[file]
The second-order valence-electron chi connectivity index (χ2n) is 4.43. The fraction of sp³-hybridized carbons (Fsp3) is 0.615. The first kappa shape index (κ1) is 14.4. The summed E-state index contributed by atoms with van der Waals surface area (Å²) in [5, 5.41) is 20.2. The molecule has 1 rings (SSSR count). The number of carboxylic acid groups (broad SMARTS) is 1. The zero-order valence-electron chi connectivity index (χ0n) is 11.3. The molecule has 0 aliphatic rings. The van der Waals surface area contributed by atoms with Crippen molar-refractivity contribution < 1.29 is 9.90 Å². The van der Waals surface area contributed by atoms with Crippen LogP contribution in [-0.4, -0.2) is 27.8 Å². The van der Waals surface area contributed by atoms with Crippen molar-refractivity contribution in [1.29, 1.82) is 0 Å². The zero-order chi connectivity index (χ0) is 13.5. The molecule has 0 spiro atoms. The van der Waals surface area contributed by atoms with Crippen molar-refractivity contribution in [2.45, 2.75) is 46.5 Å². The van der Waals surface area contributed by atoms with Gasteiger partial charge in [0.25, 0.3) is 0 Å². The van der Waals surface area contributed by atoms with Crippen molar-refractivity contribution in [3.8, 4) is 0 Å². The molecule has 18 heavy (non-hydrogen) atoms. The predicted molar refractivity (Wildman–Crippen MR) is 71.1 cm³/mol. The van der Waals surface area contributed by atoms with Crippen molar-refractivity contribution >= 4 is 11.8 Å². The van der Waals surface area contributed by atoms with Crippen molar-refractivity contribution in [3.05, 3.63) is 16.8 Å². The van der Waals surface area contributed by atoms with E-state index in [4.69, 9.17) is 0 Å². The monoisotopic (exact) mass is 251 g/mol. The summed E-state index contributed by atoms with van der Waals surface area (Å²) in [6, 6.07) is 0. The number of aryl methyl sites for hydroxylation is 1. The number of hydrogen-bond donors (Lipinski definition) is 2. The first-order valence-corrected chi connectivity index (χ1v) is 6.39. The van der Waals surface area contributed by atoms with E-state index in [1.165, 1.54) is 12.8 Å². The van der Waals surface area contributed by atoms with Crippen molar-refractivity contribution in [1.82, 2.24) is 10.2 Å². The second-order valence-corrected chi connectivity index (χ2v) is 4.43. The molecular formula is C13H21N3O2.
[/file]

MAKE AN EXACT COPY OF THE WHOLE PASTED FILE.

The second-order valence-electron chi connectivity index (χ2n) is 4.43. The fraction of sp³-hybridized carbons (Fsp3) is 0.615. The first kappa shape index (κ1) is 14.4. The summed E-state index contributed by atoms with van der Waals surface area (Å²) in [5, 5.41) is 20.2. The molecule has 1 rings (SSSR count). The number of carboxylic acid groups (broad SMARTS) is 1. The zero-order valence-electron chi connectivity index (χ0n) is 11.3. The molecule has 0 aliphatic rings. The van der Waals surface area contributed by atoms with Crippen molar-refractivity contribution < 1.29 is 9.90 Å². The van der Waals surface area contributed by atoms with Crippen LogP contribution in [-0.4, -0.2) is 27.8 Å². The van der Waals surface area contributed by atoms with Crippen molar-refractivity contribution in [1.29, 1.82) is 0 Å². The zero-order chi connectivity index (χ0) is 13.5. The molecule has 0 spiro atoms. The van der Waals surface area contributed by atoms with Crippen molar-refractivity contribution in [2.45, 2.75) is 46.5 Å². The van der Waals surface area contributed by atoms with Gasteiger partial charge in [0.25, 0.3) is 0 Å². The van der Waals surface area contributed by atoms with Crippen molar-refractivity contribution in [3.8, 4) is 0 Å². The molecule has 18 heavy (non-hydrogen) atoms. The predicted molar refractivity (Wildman–Crippen MR) is 71.1 cm³/mol. The van der Waals surface area contributed by atoms with Crippen molar-refractivity contribution >= 4 is 11.8 Å². The van der Waals surface area contributed by atoms with Crippen molar-refractivity contribution in [3.05, 3.63) is 16.8 Å². The van der Waals surface area contributed by atoms with E-state index in [4.69, 9.17) is 0 Å². The monoisotopic (exact) mass is 251 g/mol. The summed E-state index contributed by atoms with van der Waals surface area (Å²) in [6, 6.07) is 0. The number of aryl methyl sites for hydroxylation is 1. The number of hydrogen-bond donors (Lipinski definition) is 2. The first-order valence-corrected chi connectivity index (χ1v) is 6.39. The van der Waals surface area contributed by atoms with E-state index in [1.165, 1.54) is 12.8 Å². The van der Waals surface area contributed by atoms with Crippen molar-refractivity contribution in [1.82, 2.24) is 10.2 Å². The second-order valence-corrected chi connectivity index (χ2v) is 4.43. The molecular formula is C13H21N3O2.